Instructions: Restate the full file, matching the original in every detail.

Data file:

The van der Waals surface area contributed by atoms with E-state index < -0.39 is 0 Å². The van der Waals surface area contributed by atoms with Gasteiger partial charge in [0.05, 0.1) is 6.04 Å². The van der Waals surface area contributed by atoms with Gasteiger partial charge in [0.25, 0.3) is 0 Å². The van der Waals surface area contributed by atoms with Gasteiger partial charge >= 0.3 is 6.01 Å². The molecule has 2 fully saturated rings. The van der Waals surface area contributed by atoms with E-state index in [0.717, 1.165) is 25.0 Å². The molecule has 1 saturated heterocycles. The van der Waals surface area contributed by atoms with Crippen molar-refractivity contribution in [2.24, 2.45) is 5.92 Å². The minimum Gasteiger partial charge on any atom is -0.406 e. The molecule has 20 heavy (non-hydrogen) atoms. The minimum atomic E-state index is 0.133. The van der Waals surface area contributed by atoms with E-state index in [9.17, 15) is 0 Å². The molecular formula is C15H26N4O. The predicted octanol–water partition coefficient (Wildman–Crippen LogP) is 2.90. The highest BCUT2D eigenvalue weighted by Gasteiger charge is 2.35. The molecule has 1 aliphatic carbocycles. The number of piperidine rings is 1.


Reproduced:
The van der Waals surface area contributed by atoms with E-state index < -0.39 is 0 Å². The van der Waals surface area contributed by atoms with Gasteiger partial charge in [0.05, 0.1) is 6.04 Å². The van der Waals surface area contributed by atoms with Gasteiger partial charge in [0.25, 0.3) is 0 Å². The van der Waals surface area contributed by atoms with Gasteiger partial charge >= 0.3 is 6.01 Å². The molecule has 2 fully saturated rings. The van der Waals surface area contributed by atoms with E-state index in [0.717, 1.165) is 25.0 Å². The molecule has 1 saturated heterocycles. The van der Waals surface area contributed by atoms with Crippen molar-refractivity contribution in [2.24, 2.45) is 5.92 Å². The minimum Gasteiger partial charge on any atom is -0.406 e. The molecule has 20 heavy (non-hydrogen) atoms. The minimum atomic E-state index is 0.133. The van der Waals surface area contributed by atoms with E-state index in [9.17, 15) is 0 Å². The molecular formula is C15H26N4O. The predicted octanol–water partition coefficient (Wildman–Crippen LogP) is 2.90. The highest BCUT2D eigenvalue weighted by Gasteiger charge is 2.35. The molecule has 1 aliphatic carbocycles. The number of piperidine rings is 1.